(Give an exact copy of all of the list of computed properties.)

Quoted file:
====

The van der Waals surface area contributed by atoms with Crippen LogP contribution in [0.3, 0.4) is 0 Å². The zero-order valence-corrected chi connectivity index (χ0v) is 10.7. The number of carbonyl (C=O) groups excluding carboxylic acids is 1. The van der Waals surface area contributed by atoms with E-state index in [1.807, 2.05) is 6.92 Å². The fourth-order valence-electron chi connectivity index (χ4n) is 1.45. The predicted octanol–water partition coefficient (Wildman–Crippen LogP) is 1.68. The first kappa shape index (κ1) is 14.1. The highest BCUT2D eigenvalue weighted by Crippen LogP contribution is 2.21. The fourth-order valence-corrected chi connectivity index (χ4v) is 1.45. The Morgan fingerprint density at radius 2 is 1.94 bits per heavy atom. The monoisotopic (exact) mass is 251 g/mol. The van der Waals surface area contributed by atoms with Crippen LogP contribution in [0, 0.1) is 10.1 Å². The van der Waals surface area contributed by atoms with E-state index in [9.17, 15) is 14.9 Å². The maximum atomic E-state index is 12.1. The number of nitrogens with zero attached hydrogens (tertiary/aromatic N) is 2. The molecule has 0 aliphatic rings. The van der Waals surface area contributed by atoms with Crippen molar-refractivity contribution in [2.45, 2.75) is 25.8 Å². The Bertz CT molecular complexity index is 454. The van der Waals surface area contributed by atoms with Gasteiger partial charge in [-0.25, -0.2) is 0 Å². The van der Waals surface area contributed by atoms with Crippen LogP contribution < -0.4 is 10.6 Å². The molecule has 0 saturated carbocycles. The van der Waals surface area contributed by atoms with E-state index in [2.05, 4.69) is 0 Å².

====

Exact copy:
The van der Waals surface area contributed by atoms with Crippen LogP contribution in [0.3, 0.4) is 0 Å². The zero-order valence-corrected chi connectivity index (χ0v) is 10.7. The number of carbonyl (C=O) groups excluding carboxylic acids is 1. The van der Waals surface area contributed by atoms with E-state index in [1.807, 2.05) is 6.92 Å². The fourth-order valence-electron chi connectivity index (χ4n) is 1.45. The predicted octanol–water partition coefficient (Wildman–Crippen LogP) is 1.68. The first kappa shape index (κ1) is 14.1. The highest BCUT2D eigenvalue weighted by Crippen LogP contribution is 2.21. The fourth-order valence-corrected chi connectivity index (χ4v) is 1.45. The Morgan fingerprint density at radius 2 is 1.94 bits per heavy atom. The monoisotopic (exact) mass is 251 g/mol. The van der Waals surface area contributed by atoms with Crippen LogP contribution in [0, 0.1) is 10.1 Å². The van der Waals surface area contributed by atoms with E-state index in [9.17, 15) is 14.9 Å². The maximum atomic E-state index is 12.1. The number of nitrogens with zero attached hydrogens (tertiary/aromatic N) is 2. The molecule has 0 aliphatic rings. The van der Waals surface area contributed by atoms with Crippen molar-refractivity contribution in [2.45, 2.75) is 25.8 Å². The Bertz CT molecular complexity index is 454. The van der Waals surface area contributed by atoms with Gasteiger partial charge in [-0.25, -0.2) is 0 Å². The van der Waals surface area contributed by atoms with Crippen LogP contribution < -0.4 is 10.6 Å². The molecule has 0 saturated carbocycles. The van der Waals surface area contributed by atoms with E-state index in [2.05, 4.69) is 0 Å².